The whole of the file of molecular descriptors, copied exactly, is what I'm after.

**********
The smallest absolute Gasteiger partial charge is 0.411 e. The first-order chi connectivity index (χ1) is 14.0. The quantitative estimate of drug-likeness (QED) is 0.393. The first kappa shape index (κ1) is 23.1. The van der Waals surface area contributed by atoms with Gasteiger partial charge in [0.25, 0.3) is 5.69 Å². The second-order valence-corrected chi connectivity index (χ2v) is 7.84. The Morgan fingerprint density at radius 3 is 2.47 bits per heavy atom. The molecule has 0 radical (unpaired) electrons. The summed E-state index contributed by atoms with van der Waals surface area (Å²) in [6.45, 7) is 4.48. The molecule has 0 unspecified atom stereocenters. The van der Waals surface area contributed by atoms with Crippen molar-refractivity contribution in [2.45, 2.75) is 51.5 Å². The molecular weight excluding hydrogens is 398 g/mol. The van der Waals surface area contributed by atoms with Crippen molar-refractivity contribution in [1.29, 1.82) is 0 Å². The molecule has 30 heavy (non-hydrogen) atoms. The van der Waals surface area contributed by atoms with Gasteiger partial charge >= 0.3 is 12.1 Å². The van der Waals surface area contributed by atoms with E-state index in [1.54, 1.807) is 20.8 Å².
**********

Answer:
The smallest absolute Gasteiger partial charge is 0.411 e. The first-order chi connectivity index (χ1) is 14.0. The quantitative estimate of drug-likeness (QED) is 0.393. The first kappa shape index (κ1) is 23.1. The van der Waals surface area contributed by atoms with Gasteiger partial charge in [0.25, 0.3) is 5.69 Å². The second-order valence-corrected chi connectivity index (χ2v) is 7.84. The Morgan fingerprint density at radius 3 is 2.47 bits per heavy atom. The molecule has 0 radical (unpaired) electrons. The summed E-state index contributed by atoms with van der Waals surface area (Å²) in [6.45, 7) is 4.48. The molecule has 0 unspecified atom stereocenters. The van der Waals surface area contributed by atoms with Crippen molar-refractivity contribution in [2.45, 2.75) is 51.5 Å². The molecular weight excluding hydrogens is 398 g/mol. The van der Waals surface area contributed by atoms with Crippen molar-refractivity contribution in [1.29, 1.82) is 0 Å². The molecule has 30 heavy (non-hydrogen) atoms. The van der Waals surface area contributed by atoms with Gasteiger partial charge >= 0.3 is 12.1 Å². The van der Waals surface area contributed by atoms with E-state index in [1.54, 1.807) is 20.8 Å².